Contraindications:  pregnant women and persons suffering from renal insufficiency are advised not to take the pills.

For extended stays a combination of the above medicine is required.

Countries with risk of contracting Malaria: Afghanistan (May-November), South Africa, Angola, South Arabia, Bangladesh, Benin, Buthan, Bolivia, Botswana (November – June), Brazil, Burkina Faso, Burundi, Cameroon, China (south in Yunan and Hainan), Ciad, Columbia, Comoros, Congo, Ivory Cost, Djibouti, EAU, Ecuador, Eritrea, Ghana, Gabon, India, Indonesia, Iran (March-November), Kenya, Laos, Liberia, Madagascar, Malaysia, Mali, Mauritania, Mayotte, Mozambique, Namibia, Nepal, Nigeria, Oman, Pakistan, Peru, Congo, Rwanda, Solomon Islands, Sao Tome and Principe, Senegal, Sierra Leone, Somalia, Sudan, Sri Lanka, Surinam, Swaziland, Tanzania, Togo, Uganda, Vanuatu, Venezuela, Vietnam, Yemen, Zambia and finally Zimbabwe.

As you can see there are a lot of countries. People living in those countries do not take the pills everyday, otherwise their lives could be damaged beyond repair. So it is better to take the medicine only in the most risky period (rainy season) and try to protect oneself as much as possible.

Please note that drinking alcohol is prohibited in the days when the pills are taken.

Adverse reactions: abdominal pains, headache, dizziness.

Had: nightmares and nausea; had the worst nightmares while I took the pills.

RED ADVICE: Please note that the complications of malaria can be deadly. Because the disease can appear 2 years after the first infection, every febrile symptom has to be taken into consideration by a doctor.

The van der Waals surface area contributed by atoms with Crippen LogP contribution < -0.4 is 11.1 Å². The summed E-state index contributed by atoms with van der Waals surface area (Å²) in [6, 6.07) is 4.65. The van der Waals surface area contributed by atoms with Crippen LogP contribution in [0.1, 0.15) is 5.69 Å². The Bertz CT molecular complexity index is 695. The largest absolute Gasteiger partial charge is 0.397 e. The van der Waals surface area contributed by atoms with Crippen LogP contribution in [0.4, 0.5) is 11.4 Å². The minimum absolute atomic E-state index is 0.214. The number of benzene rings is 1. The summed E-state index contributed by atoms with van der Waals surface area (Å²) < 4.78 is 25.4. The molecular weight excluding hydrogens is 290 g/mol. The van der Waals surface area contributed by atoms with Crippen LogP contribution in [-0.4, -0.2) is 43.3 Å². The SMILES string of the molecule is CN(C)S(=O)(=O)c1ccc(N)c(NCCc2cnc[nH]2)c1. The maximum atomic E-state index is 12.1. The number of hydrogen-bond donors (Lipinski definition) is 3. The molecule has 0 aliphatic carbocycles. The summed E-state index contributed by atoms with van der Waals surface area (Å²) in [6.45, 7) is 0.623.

Cost: 5 euro per tablet.


Polio spreads through contaminated food and water, and the respiratory system.

Vaccine: Vaccination against polio is given in a single 3-in-1 TD/polio (tetanus, diphtheria, polio) shot.

Cost: 30 Euro.

Yellow fever:  Travel Vaccinations

Caused as well by a mosquito bite. Damn these mosquitoes!

Typical symptoms of yellow fever include:

  • Headache
  • High temperature
  • Nausea and vomiting
  • Jaundice – yellowing of the skin and whites of the eyes
  • Bleeding

Vaccine: One shot before departure. The inoculation must occur within 10 days before arriving in a yellow fever area, otherwise it will not be effective.

Yellow fever vaccine validity: 10 years.

Adverse reaction: very rare and few!

Caution: do not drink alcohol for 10 days and avoid heavy eating.

Countries with risk of contracting yellow fever: Uganda, Ethiopia, sub-Saharan Africa (countries to the south of the Sahara desert), South America and in parts of the Caribbean.

Since 1996 only 6 people have died of Yellow Fever and they had not taken any vaccines.

Part 2: Africa 

 Travel Vaccinations

4 years later I needed to take the vaccines again. The ones which had already expired, in my case the Typhoid fever; and the one of Yellow Fever, which I had not been immunized against on my first trip to Asia. I usually do things later. This is my way of doing it and I tried to change, but it is impossible.

So, 2 weeks before the departure date I tried to get the Yellow Fever vaccine here in Bucharest – a true adventure during the month of December. First, I tried to get a consult at the Victor Babes Institute, where people are usually directed to four exotic vaccines. Their answer: there is no free date until the 3rd of January! What? We will put you on the waiting list.